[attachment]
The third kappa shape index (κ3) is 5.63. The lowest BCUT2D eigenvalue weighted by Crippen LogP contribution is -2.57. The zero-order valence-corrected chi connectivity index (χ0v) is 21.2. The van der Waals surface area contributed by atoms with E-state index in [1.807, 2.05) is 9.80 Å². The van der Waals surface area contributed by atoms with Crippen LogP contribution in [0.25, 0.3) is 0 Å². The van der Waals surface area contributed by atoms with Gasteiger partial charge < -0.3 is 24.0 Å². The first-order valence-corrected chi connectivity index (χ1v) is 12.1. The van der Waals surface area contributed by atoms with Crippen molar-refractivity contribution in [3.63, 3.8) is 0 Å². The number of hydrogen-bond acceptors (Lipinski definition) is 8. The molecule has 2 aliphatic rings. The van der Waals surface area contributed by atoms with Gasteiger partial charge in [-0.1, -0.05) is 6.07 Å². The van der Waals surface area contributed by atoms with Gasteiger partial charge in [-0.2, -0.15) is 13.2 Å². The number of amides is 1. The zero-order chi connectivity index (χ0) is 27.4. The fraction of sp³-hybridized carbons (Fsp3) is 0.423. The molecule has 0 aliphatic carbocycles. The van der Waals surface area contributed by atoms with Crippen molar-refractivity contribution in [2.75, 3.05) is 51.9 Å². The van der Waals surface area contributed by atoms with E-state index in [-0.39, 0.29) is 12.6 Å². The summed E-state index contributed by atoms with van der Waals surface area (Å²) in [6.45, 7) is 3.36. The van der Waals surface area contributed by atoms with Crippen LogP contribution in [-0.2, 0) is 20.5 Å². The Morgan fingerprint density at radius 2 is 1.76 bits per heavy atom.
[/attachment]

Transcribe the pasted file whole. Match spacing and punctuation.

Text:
The third kappa shape index (κ3) is 5.63. The lowest BCUT2D eigenvalue weighted by Crippen LogP contribution is -2.57. The zero-order valence-corrected chi connectivity index (χ0v) is 21.2. The van der Waals surface area contributed by atoms with E-state index in [1.807, 2.05) is 9.80 Å². The van der Waals surface area contributed by atoms with Crippen LogP contribution in [0.25, 0.3) is 0 Å². The van der Waals surface area contributed by atoms with Gasteiger partial charge < -0.3 is 24.0 Å². The first-order valence-corrected chi connectivity index (χ1v) is 12.1. The van der Waals surface area contributed by atoms with Crippen molar-refractivity contribution in [3.63, 3.8) is 0 Å². The number of hydrogen-bond acceptors (Lipinski definition) is 8. The molecule has 2 aliphatic rings. The van der Waals surface area contributed by atoms with Gasteiger partial charge in [-0.1, -0.05) is 6.07 Å². The van der Waals surface area contributed by atoms with Gasteiger partial charge in [-0.2, -0.15) is 13.2 Å². The number of amides is 1. The zero-order chi connectivity index (χ0) is 27.4. The fraction of sp³-hybridized carbons (Fsp3) is 0.423. The molecule has 0 aliphatic carbocycles. The van der Waals surface area contributed by atoms with Crippen molar-refractivity contribution in [2.75, 3.05) is 51.9 Å². The van der Waals surface area contributed by atoms with E-state index in [-0.39, 0.29) is 12.6 Å². The summed E-state index contributed by atoms with van der Waals surface area (Å²) in [6.45, 7) is 3.36. The van der Waals surface area contributed by atoms with Crippen LogP contribution in [-0.2, 0) is 20.5 Å². The Morgan fingerprint density at radius 2 is 1.76 bits per heavy atom.